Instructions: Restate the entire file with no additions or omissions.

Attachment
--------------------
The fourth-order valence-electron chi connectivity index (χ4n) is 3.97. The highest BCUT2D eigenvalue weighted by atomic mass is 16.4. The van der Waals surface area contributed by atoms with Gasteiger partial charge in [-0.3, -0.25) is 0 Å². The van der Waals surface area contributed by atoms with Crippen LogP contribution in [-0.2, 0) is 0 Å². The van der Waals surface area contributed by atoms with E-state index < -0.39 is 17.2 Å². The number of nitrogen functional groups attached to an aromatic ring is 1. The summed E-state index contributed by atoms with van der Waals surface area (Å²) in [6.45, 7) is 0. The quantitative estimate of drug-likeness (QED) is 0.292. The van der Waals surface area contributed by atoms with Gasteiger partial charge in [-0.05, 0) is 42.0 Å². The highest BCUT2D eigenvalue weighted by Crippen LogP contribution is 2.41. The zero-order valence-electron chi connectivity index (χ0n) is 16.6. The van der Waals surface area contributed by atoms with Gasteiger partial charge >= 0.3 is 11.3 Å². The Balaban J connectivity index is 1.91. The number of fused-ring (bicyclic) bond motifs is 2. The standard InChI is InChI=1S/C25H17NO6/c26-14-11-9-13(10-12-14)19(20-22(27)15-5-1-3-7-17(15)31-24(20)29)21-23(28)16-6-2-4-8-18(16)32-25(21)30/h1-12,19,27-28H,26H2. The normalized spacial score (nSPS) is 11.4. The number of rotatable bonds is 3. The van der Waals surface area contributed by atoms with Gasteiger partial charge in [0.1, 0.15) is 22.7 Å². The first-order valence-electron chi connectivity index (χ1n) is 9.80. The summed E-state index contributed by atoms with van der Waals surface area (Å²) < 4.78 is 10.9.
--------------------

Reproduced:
The fourth-order valence-electron chi connectivity index (χ4n) is 3.97. The highest BCUT2D eigenvalue weighted by atomic mass is 16.4. The van der Waals surface area contributed by atoms with Gasteiger partial charge in [-0.3, -0.25) is 0 Å². The van der Waals surface area contributed by atoms with Crippen LogP contribution in [-0.2, 0) is 0 Å². The van der Waals surface area contributed by atoms with E-state index < -0.39 is 17.2 Å². The number of nitrogen functional groups attached to an aromatic ring is 1. The summed E-state index contributed by atoms with van der Waals surface area (Å²) in [6.45, 7) is 0. The quantitative estimate of drug-likeness (QED) is 0.292. The van der Waals surface area contributed by atoms with Gasteiger partial charge in [-0.05, 0) is 42.0 Å². The highest BCUT2D eigenvalue weighted by Crippen LogP contribution is 2.41. The zero-order valence-electron chi connectivity index (χ0n) is 16.6. The van der Waals surface area contributed by atoms with Gasteiger partial charge >= 0.3 is 11.3 Å². The Balaban J connectivity index is 1.91. The number of fused-ring (bicyclic) bond motifs is 2. The standard InChI is InChI=1S/C25H17NO6/c26-14-11-9-13(10-12-14)19(20-22(27)15-5-1-3-7-17(15)31-24(20)29)21-23(28)16-6-2-4-8-18(16)32-25(21)30/h1-12,19,27-28H,26H2. The normalized spacial score (nSPS) is 11.4. The number of rotatable bonds is 3. The van der Waals surface area contributed by atoms with Gasteiger partial charge in [0.1, 0.15) is 22.7 Å². The first-order valence-electron chi connectivity index (χ1n) is 9.80. The summed E-state index contributed by atoms with van der Waals surface area (Å²) < 4.78 is 10.9.